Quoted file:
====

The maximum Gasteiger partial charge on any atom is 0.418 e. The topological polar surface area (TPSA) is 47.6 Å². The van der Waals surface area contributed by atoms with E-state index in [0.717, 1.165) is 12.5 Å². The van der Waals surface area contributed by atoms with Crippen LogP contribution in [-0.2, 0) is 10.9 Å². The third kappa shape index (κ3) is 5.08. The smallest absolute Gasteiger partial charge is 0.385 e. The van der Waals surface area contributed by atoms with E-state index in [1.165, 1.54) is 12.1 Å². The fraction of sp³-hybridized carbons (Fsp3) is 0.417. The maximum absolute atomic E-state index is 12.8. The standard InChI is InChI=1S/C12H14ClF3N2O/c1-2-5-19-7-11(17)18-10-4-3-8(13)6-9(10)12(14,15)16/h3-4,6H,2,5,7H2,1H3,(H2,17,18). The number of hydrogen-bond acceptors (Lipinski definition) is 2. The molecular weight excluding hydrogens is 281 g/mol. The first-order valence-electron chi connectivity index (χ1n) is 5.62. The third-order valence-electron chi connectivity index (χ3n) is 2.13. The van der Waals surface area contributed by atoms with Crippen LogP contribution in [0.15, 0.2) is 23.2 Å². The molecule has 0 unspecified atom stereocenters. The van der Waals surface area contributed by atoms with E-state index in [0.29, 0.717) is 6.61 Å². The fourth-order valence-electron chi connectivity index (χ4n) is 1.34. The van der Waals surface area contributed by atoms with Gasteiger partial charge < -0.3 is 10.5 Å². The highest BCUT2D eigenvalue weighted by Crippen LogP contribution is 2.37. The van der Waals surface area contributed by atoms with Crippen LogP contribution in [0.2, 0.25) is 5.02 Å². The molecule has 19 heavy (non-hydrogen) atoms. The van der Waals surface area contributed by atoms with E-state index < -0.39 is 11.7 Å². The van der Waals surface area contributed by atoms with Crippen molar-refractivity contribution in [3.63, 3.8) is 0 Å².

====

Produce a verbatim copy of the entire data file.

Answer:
The maximum Gasteiger partial charge on any atom is 0.418 e. The topological polar surface area (TPSA) is 47.6 Å². The van der Waals surface area contributed by atoms with E-state index in [0.717, 1.165) is 12.5 Å². The van der Waals surface area contributed by atoms with Crippen LogP contribution in [-0.2, 0) is 10.9 Å². The third kappa shape index (κ3) is 5.08. The smallest absolute Gasteiger partial charge is 0.385 e. The van der Waals surface area contributed by atoms with E-state index in [1.165, 1.54) is 12.1 Å². The fraction of sp³-hybridized carbons (Fsp3) is 0.417. The maximum absolute atomic E-state index is 12.8. The standard InChI is InChI=1S/C12H14ClF3N2O/c1-2-5-19-7-11(17)18-10-4-3-8(13)6-9(10)12(14,15)16/h3-4,6H,2,5,7H2,1H3,(H2,17,18). The number of hydrogen-bond acceptors (Lipinski definition) is 2. The molecular weight excluding hydrogens is 281 g/mol. The first-order valence-electron chi connectivity index (χ1n) is 5.62. The third-order valence-electron chi connectivity index (χ3n) is 2.13. The van der Waals surface area contributed by atoms with Crippen LogP contribution in [0.15, 0.2) is 23.2 Å². The molecule has 0 unspecified atom stereocenters. The van der Waals surface area contributed by atoms with E-state index in [0.29, 0.717) is 6.61 Å². The fourth-order valence-electron chi connectivity index (χ4n) is 1.34. The van der Waals surface area contributed by atoms with Gasteiger partial charge < -0.3 is 10.5 Å². The highest BCUT2D eigenvalue weighted by Crippen LogP contribution is 2.37. The van der Waals surface area contributed by atoms with Crippen LogP contribution in [0.2, 0.25) is 5.02 Å². The molecule has 19 heavy (non-hydrogen) atoms. The van der Waals surface area contributed by atoms with E-state index < -0.39 is 11.7 Å². The van der Waals surface area contributed by atoms with Crippen molar-refractivity contribution in [3.63, 3.8) is 0 Å².